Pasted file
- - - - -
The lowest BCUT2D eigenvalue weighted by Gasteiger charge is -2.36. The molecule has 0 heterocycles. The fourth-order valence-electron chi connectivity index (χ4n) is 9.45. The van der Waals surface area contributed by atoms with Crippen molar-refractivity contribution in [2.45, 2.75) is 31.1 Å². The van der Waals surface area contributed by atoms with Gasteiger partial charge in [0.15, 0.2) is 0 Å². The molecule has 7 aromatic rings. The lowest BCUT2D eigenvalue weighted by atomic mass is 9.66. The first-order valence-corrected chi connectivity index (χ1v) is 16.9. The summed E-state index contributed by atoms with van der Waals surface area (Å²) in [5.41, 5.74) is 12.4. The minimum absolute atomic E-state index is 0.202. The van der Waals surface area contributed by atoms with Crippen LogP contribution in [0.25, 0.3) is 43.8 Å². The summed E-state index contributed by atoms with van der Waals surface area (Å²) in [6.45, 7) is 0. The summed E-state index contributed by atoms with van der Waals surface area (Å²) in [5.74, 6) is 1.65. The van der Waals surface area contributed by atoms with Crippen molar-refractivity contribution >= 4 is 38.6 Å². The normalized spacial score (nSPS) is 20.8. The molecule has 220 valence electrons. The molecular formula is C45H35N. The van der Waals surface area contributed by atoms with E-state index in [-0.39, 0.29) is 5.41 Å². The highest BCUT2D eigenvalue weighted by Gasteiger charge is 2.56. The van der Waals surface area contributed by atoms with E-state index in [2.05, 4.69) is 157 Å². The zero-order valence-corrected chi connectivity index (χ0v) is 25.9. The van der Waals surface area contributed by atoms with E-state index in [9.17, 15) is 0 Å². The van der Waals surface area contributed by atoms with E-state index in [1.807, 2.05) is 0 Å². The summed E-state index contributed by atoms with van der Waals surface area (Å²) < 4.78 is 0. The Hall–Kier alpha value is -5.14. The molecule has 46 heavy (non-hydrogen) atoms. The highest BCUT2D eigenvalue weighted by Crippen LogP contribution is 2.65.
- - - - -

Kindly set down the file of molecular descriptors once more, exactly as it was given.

The lowest BCUT2D eigenvalue weighted by Gasteiger charge is -2.36. The molecule has 0 heterocycles. The fourth-order valence-electron chi connectivity index (χ4n) is 9.45. The van der Waals surface area contributed by atoms with Crippen molar-refractivity contribution in [2.45, 2.75) is 31.1 Å². The van der Waals surface area contributed by atoms with Gasteiger partial charge in [0.15, 0.2) is 0 Å². The molecule has 7 aromatic rings. The lowest BCUT2D eigenvalue weighted by atomic mass is 9.66. The first-order valence-corrected chi connectivity index (χ1v) is 16.9. The summed E-state index contributed by atoms with van der Waals surface area (Å²) in [5.41, 5.74) is 12.4. The minimum absolute atomic E-state index is 0.202. The van der Waals surface area contributed by atoms with Crippen LogP contribution in [0.25, 0.3) is 43.8 Å². The summed E-state index contributed by atoms with van der Waals surface area (Å²) in [6.45, 7) is 0. The summed E-state index contributed by atoms with van der Waals surface area (Å²) in [5.74, 6) is 1.65. The van der Waals surface area contributed by atoms with Crippen molar-refractivity contribution >= 4 is 38.6 Å². The normalized spacial score (nSPS) is 20.8. The molecule has 220 valence electrons. The molecular formula is C45H35N. The van der Waals surface area contributed by atoms with E-state index in [-0.39, 0.29) is 5.41 Å². The highest BCUT2D eigenvalue weighted by Gasteiger charge is 2.56. The van der Waals surface area contributed by atoms with E-state index in [2.05, 4.69) is 157 Å². The zero-order valence-corrected chi connectivity index (χ0v) is 25.9. The van der Waals surface area contributed by atoms with E-state index in [9.17, 15) is 0 Å². The van der Waals surface area contributed by atoms with E-state index in [1.807, 2.05) is 0 Å². The summed E-state index contributed by atoms with van der Waals surface area (Å²) < 4.78 is 0. The Hall–Kier alpha value is -5.14. The molecule has 46 heavy (non-hydrogen) atoms. The highest BCUT2D eigenvalue weighted by Crippen LogP contribution is 2.65.